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Sadly, lymphoma is a fairly common disease in dogs — out of all canine cancer diagnoses, lymphoma makes up a good portion. Pet Cancer Awareness Month is the perfect time to learn about this scary yet treatable disease. Here’s what you need to know about canine lymphoma.
Every year there is one day also set aside within the Month of November to highlight Canine Lymphoma. National Canine Lymphoma Awareness Day was founded by a dog trainer whose dog passed away from canine lymphoma. It’s an important time for pet owners to educate themselves about the signs and symptoms of lymphoma and to make sure their dogs are safe and healthy.
Lymphoma is a cancer of the lymphocyte, the major white blood cell that’s found in lymph nodes. The lymphatic system includes lymph nodes, spleen, and tonsils, and it works to carry fluid throughout the body and defend the body from infections. Lymphoma can either be centered in a specific area or spread through the whole body; often, cancer starts in the lymph nodes and then spreads to other organs.
Main Types of Lymphoma
We can concentrate this section to the four main types of lymphoma in dogs:
There are many types of canine lymphoma. Some are easy to treat because they are slow-moving, while others can be very dangerous if not caught soon enough. Canine lymphoma is very similar to non-Hodgkins lymphoma in humans.
For most dogs who have lymphoma, the first symptom they can exhibit is enlarged lymph nodes. You can find lymph nodes under your dog’s jaw and behind the knee; the lymph nodes will feel like hard lumps to the touch. Loss of appetite and general lethargy will also present as symptoms. Dogs will also exhibit different symptoms based on the specific type of lymphoma they have. Gastrointestinal lymphoma can produce symptoms such as diarrhea, vomiting, and weight loss. Mediastinal lymphoma can come with difficulty breathing as well as increased thirst.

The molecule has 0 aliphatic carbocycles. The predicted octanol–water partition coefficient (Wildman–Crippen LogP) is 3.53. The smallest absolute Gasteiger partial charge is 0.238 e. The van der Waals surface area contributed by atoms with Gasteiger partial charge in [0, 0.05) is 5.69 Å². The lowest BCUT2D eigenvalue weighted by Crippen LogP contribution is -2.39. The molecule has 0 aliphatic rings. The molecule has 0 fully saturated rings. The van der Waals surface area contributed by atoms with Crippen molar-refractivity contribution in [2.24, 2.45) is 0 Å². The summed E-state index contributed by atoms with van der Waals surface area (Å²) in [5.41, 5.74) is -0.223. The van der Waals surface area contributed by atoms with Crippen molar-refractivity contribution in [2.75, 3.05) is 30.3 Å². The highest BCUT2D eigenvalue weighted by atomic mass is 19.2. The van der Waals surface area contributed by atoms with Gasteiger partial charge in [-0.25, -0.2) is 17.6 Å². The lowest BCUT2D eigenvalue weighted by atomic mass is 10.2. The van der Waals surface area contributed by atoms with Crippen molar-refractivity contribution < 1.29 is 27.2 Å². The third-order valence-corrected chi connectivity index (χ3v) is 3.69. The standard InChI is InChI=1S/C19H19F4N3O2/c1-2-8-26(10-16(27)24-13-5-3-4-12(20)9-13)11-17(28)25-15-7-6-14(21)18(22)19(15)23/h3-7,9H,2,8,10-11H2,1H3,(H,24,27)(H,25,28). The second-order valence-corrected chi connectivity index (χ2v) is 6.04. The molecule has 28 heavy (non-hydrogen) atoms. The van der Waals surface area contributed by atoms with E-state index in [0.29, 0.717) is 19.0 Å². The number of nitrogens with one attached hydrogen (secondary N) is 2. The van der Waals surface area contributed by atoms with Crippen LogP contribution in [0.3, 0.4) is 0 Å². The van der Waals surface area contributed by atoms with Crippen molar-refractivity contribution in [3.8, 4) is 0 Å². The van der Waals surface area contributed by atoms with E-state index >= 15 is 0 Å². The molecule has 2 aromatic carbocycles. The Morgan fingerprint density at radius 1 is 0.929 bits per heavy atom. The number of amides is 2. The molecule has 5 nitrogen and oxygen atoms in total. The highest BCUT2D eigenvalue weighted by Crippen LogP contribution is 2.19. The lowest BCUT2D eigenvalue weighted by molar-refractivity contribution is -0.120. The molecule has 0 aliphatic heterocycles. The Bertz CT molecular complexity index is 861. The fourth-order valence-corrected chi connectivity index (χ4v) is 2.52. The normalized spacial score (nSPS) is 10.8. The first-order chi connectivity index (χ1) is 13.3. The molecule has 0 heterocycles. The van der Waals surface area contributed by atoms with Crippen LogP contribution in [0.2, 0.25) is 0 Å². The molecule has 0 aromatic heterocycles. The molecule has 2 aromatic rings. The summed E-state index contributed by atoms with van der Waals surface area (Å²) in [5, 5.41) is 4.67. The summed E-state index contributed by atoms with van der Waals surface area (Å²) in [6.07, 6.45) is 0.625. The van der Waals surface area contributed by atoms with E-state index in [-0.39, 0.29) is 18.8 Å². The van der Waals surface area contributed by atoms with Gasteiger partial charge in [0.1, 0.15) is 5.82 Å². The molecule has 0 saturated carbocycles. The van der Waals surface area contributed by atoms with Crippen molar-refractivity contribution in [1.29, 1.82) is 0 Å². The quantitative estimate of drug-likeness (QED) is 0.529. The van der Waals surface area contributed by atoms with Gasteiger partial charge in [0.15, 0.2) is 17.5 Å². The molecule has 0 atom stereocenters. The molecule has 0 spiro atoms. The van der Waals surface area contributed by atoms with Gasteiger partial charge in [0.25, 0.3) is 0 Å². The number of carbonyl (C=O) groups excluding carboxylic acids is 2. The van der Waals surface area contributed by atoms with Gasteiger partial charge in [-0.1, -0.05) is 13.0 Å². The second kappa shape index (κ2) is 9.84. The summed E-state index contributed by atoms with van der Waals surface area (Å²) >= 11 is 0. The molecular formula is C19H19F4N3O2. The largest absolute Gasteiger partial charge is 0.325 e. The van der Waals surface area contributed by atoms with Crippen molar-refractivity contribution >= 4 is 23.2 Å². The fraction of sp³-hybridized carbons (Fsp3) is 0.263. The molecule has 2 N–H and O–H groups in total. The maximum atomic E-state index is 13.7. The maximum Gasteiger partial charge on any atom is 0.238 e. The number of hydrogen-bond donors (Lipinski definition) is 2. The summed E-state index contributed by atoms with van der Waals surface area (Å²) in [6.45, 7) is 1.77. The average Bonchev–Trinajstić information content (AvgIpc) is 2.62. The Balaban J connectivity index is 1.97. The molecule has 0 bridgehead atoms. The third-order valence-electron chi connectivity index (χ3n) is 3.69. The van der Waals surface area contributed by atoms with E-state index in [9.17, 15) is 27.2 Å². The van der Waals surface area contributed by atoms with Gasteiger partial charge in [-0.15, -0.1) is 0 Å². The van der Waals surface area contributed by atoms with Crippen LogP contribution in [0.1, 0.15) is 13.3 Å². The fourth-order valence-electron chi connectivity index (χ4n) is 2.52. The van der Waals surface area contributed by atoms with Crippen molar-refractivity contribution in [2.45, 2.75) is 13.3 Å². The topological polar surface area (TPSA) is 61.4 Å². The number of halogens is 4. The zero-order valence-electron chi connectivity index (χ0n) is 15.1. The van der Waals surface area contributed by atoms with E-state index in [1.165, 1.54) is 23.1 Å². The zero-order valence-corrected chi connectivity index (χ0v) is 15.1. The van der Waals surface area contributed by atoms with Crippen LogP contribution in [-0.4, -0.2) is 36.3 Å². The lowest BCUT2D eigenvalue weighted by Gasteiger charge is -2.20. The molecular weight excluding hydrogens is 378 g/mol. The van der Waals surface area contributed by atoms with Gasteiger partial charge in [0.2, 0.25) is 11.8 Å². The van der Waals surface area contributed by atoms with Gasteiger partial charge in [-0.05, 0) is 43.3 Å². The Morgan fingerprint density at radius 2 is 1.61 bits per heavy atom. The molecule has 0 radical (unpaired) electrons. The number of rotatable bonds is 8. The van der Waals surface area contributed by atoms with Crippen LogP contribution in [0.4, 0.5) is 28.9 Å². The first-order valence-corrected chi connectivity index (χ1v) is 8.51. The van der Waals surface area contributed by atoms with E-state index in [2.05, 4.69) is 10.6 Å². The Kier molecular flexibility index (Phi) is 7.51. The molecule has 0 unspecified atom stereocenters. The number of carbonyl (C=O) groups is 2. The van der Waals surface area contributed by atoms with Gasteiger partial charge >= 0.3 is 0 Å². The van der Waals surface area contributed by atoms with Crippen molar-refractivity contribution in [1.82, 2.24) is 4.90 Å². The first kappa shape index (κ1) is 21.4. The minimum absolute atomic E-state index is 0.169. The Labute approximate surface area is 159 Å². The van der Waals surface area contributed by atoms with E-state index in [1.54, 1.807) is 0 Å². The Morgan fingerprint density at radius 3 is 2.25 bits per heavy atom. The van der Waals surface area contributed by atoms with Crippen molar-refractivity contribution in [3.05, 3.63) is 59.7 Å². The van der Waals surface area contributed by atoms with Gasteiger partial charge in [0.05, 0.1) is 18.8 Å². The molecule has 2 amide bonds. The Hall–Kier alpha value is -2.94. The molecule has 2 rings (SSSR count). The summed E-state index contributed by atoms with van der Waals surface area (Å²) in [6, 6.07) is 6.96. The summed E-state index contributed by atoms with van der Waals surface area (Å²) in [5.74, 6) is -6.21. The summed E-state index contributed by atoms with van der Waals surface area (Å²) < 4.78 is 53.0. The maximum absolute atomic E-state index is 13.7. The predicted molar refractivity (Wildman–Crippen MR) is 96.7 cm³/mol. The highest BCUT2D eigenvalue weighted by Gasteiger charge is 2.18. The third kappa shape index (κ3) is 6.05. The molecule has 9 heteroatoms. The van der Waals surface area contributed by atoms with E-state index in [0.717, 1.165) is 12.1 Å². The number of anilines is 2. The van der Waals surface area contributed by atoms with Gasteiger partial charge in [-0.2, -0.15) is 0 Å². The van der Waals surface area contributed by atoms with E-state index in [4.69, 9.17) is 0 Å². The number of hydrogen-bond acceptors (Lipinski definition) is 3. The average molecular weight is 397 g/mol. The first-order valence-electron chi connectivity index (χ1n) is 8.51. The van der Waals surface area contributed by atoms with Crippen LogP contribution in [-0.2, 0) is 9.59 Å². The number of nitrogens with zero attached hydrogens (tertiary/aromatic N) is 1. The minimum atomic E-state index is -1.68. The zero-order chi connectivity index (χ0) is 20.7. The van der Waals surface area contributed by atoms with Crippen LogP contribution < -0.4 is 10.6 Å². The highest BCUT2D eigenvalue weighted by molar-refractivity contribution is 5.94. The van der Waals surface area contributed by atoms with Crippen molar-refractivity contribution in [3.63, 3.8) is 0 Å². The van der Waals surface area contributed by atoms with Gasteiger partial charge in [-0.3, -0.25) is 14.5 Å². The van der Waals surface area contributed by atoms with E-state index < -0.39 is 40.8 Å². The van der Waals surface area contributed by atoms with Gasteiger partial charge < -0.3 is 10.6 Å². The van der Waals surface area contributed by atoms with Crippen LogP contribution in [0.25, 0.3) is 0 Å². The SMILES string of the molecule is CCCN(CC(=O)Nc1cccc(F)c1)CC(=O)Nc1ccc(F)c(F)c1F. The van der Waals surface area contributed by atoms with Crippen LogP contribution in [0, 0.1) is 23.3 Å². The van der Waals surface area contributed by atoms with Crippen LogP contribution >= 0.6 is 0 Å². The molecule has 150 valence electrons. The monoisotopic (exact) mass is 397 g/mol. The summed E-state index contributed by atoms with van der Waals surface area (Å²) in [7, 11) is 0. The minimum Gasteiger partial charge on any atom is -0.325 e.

Lymphoma can be diagnosed through a simple needle aspiration, a painless procedure where a needle removes cells from a lymph node. Often, dogs may undergo additional tests that help the veterinarian tell how far cancer has progressed. These tests are generally non-invasive, such as a chest X-ray or a urine analysis.
Most cases of canine lymphoma are treated with chemotherapy; surgery or radiation therapy might be part of the treatment plan too. Chemotherapy attempts to kill all of the cancer cells so the patient goes into remission.
According to the VCA Animal Hospital, there are also several breeds that may be predisposed to this type of cancer:
The cause of canine lymphoma is not known. Immune suppression might be a factor; viruses and bacteria could also play a role.
Nothing in this article should be construed as financial, legal or veterinary advice. Please consult your own advisors for questions relating to your and your pet’s specific circumstances.
1 Pet Insurance offered by MetLife Pet Insurance Solutions LLC is underwritten by Independence American Insurance Company (“IAIC”), a Delaware insurance company, headquartered at 485 Madison Avenue, NY, NY 10022, and Metropolitan General Insurance Company (“MetGen”), a Rhode Island insurance company, headquartered at 700 Quaker Lane, Warwick, RI 02886, in those states where MetGen’s policies are available. MetLife Pet Insurance Solutions LLC is the policy administrator authorized by IAIC and MetGen to offer and administer pet insurance policies. MetLife Pet Insurance Solutions LLC was previously known as PetFirst Healthcare, LLC and in some states continues to operate under that name pending approval of its application for a name change. The entity may operate under an alternate, assumed, and/or fictitious name in certain jurisdictions as approved, including MetLife Pet Insurance Services LLC (New York and Minnesota), MetLife Pet Insurance Solutions Agency LLC (Illinois), and such other alternate, assumed, or fictitious names approved by certain jurisdictions.